The mind of the great sage of India is intimately transmitted from west to east.

“Mind” refers to the original and liberating insight, or awakening, reached by Shakyamuni Buddha, “the great sage of India.” What the Buddha realized has been carefully and authentically passed from person to person, face-to-face, through the centuries (“intimately transmitted”). At Sekito’s time, “west” meant India and “east” meant China, and these were vastly different cultures separated by territory that was very hard to travel. Nonetheless, the poem states that the essence of the Buddha’s teaching has not changed despite the distance it has traveled and the translation it had endured. This was very important to the Chinese.

While Sekito’s statement about the transmission of the Dharma was undoubtedly a claim of legitimacy for Buddhism, I also see this verse as reminding us we have a chance to encounter the full truth of Buddhism right here and now. Despite its transmission through space and time, it has not dissipated or changed. It’s a living reality affirmed intimately between real people, face-to-face.

While human faculties are sharp or dull, the Way has no northern or southern ancestors.

According to sectarian Chan (Zen) thinking in China at Sekito’s time, duller students took the gradual approach to practice (slowly clearing delusion from the mind with various provisional practices), while sharper students practiced for “sudden” enlightenment (striving for awakening through meditation – or even without the necessity for prolonged meditation, because it was possible to awaken fully at any moment). The gradual path became associated with Chan schools in the north, and the sudden path was associated with southern Chan schools. Although this way of looking at Chan turns out to have been a vast oversimplification manufactured by people with sectarian motives, Sekito is responding to it by saying the true Buddha Way can’t be divided in this like this (“the Way has no northern or southern ancestors”).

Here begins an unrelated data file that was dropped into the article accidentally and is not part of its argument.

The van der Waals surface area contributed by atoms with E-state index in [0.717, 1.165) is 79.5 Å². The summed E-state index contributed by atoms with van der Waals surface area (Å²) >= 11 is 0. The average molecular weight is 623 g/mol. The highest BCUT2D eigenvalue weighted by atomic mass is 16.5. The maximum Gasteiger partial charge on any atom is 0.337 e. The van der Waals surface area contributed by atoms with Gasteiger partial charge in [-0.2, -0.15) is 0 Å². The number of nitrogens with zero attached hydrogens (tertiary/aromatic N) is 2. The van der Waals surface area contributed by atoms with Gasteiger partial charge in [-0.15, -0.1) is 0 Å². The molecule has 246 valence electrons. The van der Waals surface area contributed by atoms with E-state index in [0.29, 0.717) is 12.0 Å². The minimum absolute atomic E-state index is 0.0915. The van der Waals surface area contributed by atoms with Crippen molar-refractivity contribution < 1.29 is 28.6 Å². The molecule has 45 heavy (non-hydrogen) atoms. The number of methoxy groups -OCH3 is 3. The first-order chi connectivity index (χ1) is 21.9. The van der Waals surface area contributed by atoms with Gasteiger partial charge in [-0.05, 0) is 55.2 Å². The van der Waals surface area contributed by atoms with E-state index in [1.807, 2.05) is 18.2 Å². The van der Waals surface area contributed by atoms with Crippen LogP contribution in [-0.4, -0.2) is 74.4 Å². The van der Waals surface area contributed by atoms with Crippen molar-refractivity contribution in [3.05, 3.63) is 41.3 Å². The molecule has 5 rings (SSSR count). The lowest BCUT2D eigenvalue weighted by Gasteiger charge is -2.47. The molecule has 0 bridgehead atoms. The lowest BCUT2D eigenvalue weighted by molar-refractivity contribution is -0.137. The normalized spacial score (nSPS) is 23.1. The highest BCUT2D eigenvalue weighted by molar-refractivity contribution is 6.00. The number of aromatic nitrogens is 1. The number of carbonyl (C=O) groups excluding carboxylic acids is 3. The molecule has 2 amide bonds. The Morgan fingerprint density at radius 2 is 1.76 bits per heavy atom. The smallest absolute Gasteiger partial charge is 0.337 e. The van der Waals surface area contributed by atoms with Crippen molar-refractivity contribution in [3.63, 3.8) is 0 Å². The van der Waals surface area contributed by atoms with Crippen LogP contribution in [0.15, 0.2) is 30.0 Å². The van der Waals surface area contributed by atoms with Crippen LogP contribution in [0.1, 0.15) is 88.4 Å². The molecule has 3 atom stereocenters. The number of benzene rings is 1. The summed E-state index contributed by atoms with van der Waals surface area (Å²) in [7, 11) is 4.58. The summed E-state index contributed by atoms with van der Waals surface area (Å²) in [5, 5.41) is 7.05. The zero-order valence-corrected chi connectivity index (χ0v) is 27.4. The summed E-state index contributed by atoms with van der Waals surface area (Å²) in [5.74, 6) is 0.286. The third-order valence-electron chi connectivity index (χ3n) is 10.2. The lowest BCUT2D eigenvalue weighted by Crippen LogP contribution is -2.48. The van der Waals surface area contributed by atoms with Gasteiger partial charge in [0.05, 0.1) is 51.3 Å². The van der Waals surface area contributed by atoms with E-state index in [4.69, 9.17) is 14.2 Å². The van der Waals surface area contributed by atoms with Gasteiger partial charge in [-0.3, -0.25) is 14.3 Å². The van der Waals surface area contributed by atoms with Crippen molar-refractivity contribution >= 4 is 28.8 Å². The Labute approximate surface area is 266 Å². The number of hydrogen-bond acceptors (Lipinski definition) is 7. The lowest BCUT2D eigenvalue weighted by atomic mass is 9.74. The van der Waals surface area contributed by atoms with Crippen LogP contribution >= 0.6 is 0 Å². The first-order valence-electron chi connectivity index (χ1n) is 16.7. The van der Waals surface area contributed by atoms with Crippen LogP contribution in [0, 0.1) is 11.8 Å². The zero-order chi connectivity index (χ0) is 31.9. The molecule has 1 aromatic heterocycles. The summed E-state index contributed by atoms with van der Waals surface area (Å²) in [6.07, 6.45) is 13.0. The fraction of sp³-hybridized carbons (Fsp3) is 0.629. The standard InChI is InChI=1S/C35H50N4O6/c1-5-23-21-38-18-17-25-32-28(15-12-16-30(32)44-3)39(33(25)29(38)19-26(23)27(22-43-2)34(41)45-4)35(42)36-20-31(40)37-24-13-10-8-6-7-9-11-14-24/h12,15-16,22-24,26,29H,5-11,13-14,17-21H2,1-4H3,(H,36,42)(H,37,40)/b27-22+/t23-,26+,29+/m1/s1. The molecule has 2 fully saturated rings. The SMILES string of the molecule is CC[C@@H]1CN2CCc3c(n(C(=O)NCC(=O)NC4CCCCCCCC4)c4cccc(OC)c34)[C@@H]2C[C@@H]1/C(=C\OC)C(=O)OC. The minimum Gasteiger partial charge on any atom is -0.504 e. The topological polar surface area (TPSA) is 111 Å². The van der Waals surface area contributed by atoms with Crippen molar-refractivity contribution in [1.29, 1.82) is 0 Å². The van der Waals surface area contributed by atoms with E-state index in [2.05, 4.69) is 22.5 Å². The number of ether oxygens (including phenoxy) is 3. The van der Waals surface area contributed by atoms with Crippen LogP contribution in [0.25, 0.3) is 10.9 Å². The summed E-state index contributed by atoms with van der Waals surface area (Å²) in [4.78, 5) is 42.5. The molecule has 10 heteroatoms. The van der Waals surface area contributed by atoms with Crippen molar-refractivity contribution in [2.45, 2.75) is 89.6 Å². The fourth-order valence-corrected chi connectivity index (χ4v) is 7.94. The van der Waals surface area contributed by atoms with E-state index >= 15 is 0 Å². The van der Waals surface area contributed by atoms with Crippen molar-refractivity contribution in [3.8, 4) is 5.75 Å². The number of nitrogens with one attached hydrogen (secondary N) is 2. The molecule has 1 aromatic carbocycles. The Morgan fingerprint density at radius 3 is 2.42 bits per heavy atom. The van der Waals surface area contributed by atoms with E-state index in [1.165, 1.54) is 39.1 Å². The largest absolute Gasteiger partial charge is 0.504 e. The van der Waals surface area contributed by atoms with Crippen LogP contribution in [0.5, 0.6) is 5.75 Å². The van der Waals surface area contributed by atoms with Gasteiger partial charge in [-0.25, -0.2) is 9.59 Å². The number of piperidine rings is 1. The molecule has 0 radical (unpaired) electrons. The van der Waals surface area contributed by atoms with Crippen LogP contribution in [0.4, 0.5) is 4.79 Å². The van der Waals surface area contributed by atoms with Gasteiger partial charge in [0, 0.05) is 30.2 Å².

Perhaps the Buddha Way can’t be divided into slow and fast, but we face the same conundrums the ancient Chan practitioners did. What are we to make of our own aptitude for Buddhism? Is awakening something to strive for, or should we simply accept our limitations and do gradual practice? Effort, struggle, slow, fast, realization, no realization… these distinctions are inevitably part of our experience, but the Buddha’s Way isn’t dependent on, or limited by, any of them.

The spiritual source shines clear in the light; the branching streams flow on in the dark.

“Ri,” or the absolute, unity, or principle, is the “spiritual source,” and is also symbolized by darkness (in the dark, all distinctions fall away). “Ji,” or the relative, many, or phenomena, is the branching streams and light. Even within the relative, the absolute shines unimpeded (“spiritual source shines clear in the light”), and within the absolute, relative phenomena continue functioning without obstruction (branching streams flow on in the dark).